Friday, 22 February 2013


There will be no blogging for a week.

Anderson on Italy

Perry Anderson had two really good articles about Italian politics in the London Review of Books a few years ago. (Here and here.) They are a bit dated now, but still among the best things I have ever read on the subject.

Your friendly failed state next door

Call me an optimist, but I don't  think anything good will come out of the elections in Italy this week end. Unlike in Greece, there is no party of any importance that says 'let's keep the Euro but loose the austerity'. That's a pity because unlike Greece Italy would probably be big enough to put some significant pressure on the rest of Europe. So, the choice is between two types of parties: one type (led by Bersani and Monti) that say 'let's keep the Euro and the austerity' and the other (Berlusconi and Grillo) that say more or less openly 'lets loose the Euro and the austerity'. Not much to look forward to. But then again no one ever said that progress was inevitable and a good part of the history of modern Italy is made up of larger and smaller failures.

Wednesday, 20 February 2013

Title inflation, Italian style

A short post script to the last post: whenever I am in Milan I go to a small cafe near the library here.  People there are very nice and always greeted me 'ciao dottore'. That's until they found out that I actually have a PhD, which is when they started to say 'ciao professore'. As I said, they're very nice and generous people. But I wonder what they will call me if I ever make professor.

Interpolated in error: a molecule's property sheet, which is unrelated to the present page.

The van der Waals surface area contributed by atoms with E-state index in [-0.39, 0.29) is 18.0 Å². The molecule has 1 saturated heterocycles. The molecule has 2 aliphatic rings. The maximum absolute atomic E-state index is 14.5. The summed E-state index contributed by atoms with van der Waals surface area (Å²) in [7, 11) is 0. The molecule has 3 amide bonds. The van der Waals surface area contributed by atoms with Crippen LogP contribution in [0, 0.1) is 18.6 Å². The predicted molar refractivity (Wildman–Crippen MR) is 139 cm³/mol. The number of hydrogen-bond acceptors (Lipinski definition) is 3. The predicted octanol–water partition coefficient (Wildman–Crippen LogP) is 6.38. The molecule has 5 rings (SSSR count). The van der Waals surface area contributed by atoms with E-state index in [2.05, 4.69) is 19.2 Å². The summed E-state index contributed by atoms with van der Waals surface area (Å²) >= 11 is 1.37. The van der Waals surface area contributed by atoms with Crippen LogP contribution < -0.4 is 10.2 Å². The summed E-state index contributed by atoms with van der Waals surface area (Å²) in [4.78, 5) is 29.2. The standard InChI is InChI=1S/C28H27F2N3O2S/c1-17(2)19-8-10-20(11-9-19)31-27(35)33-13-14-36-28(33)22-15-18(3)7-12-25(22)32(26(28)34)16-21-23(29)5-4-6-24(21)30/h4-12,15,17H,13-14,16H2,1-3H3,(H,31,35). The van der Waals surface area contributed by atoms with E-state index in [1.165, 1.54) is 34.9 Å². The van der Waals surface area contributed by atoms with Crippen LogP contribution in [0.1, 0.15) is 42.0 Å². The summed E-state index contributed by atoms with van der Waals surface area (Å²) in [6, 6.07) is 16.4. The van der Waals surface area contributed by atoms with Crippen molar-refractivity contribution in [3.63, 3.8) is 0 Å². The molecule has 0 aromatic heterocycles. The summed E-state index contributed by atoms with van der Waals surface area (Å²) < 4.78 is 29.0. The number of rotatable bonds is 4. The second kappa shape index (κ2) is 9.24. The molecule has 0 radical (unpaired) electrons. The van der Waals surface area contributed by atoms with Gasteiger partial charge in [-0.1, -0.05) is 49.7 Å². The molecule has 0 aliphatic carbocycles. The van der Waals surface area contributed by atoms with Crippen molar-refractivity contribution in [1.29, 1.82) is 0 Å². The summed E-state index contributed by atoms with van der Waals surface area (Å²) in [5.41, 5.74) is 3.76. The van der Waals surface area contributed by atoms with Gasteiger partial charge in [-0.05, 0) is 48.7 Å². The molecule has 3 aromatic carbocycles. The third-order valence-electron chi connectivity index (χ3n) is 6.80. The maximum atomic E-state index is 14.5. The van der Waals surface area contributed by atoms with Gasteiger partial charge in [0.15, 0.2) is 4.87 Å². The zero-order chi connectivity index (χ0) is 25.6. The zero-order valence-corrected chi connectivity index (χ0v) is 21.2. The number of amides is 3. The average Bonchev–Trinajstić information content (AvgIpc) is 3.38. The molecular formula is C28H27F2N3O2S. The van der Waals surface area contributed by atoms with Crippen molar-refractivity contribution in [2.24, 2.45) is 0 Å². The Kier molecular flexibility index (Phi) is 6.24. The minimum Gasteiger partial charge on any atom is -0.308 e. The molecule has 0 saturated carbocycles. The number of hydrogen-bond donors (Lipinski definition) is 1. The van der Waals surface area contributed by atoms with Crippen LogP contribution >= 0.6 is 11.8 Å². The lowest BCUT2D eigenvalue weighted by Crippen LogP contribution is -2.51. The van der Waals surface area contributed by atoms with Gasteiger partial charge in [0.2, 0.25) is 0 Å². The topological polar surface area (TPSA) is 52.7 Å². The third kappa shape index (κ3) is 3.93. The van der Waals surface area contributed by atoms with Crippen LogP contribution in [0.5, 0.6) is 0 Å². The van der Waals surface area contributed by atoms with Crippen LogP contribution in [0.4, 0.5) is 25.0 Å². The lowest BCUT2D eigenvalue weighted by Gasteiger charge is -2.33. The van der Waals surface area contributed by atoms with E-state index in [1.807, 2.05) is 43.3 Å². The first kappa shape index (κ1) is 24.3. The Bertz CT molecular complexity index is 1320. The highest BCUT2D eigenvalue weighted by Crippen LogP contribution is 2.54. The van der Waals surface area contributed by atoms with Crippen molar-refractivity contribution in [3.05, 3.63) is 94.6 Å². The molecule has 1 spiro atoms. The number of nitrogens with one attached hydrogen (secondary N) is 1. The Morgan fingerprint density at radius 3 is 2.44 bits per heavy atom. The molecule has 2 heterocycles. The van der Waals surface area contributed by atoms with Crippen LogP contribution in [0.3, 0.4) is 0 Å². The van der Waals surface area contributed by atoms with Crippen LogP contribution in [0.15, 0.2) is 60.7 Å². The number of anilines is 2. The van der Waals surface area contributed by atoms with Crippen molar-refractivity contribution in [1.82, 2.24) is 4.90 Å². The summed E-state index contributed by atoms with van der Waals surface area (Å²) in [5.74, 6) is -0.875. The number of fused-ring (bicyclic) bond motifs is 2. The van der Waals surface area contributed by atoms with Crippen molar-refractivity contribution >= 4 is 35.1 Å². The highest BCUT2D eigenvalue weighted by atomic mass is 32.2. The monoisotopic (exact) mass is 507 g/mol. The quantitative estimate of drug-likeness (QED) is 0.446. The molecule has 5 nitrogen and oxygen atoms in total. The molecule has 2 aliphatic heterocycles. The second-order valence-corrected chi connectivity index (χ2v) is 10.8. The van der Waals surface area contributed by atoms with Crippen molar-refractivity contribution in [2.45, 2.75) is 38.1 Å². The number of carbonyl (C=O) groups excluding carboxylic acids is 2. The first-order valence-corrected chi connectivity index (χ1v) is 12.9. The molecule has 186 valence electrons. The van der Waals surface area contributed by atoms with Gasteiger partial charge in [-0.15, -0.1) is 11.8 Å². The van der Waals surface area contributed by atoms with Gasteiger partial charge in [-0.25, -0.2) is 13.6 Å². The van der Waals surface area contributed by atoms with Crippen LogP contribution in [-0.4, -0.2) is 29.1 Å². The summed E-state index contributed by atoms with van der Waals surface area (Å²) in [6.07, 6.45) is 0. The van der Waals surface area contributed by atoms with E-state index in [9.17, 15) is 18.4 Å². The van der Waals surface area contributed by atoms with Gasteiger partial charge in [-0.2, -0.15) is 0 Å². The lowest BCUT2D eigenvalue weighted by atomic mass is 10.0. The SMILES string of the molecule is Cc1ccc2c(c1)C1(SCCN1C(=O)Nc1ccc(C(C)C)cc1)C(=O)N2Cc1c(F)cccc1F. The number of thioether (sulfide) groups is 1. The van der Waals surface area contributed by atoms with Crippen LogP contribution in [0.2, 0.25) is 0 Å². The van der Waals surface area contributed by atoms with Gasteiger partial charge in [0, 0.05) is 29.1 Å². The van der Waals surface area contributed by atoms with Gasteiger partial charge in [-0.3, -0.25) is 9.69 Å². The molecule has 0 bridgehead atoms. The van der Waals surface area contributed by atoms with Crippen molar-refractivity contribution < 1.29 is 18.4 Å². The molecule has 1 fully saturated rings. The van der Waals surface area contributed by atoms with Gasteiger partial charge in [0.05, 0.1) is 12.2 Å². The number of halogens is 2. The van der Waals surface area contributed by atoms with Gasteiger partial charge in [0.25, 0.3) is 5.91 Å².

Can these people save Italy?

While Italy has some serious problems to solve, here's what's making headlines in Italy at the moment. There's a new party called 'Act to stop the decline'. (A cunning choice of name by any account. After all only a tiny share of the electorate is bound to be 'pro-decline'.) Not long ago, an economist who is a member of that party--I won't bore you with names--accused an economist who is close to another party of not being a proper professor, but rather some lesser being in the pecking order of university hierarchies. So far so silly. But now, it turns out that the leader of 'Stop the decline' has lied about his degrees. Apparently, he claimed to have a master's degree from a US business school but that's not true. Now, here's a further twist. One other prominent member of the party who is also an economist (but a different one from the first) works at the business school where the party boss claimed to have done his master's degree. Recently, it occurred to this second economists that there was something fishy about the party boss's claim. After uncovering that there was no master he begged the party boss on his knees (by his own account) to publicly correct the mistake. The boss didn't and the economist published his information. After that, the party boss offered in tears to resign. Great from an opera lover's point of view, but perhaps a bit distracting form the economics bit. Was it Keynes who wrote that he was looking forward to a time when economists would become 'humble, competent people on a level with dentists'. Still a long way to go. 

Who can save Italy II

So I said that Italy needs a coordinated policy to promote innovation and investments to overhaul its economy. An obvious obstacle to this, a part from ideological ones, is that Italy has no money. Credit is hard to get as it is and an expansionary spending programme would almost certainly lead to another spike in interest rates. This is a tricky predicament, indeed. Yet, there may be ways out of it. One would be to lean more heavyly on Germany and other solvent northern European countries. (There is an acronym, GIPSIs, for the crisis countries. Why is there none for the others? Germany, Netherlands, Finland. Hmm, perhaps lack of vocals. And 'FinGerLands' sounds creepy.) They have access to very cheap credit and could easyly afford a stimulus package. Some of it could be spend in the FinGerLands and some in the GIPSIs.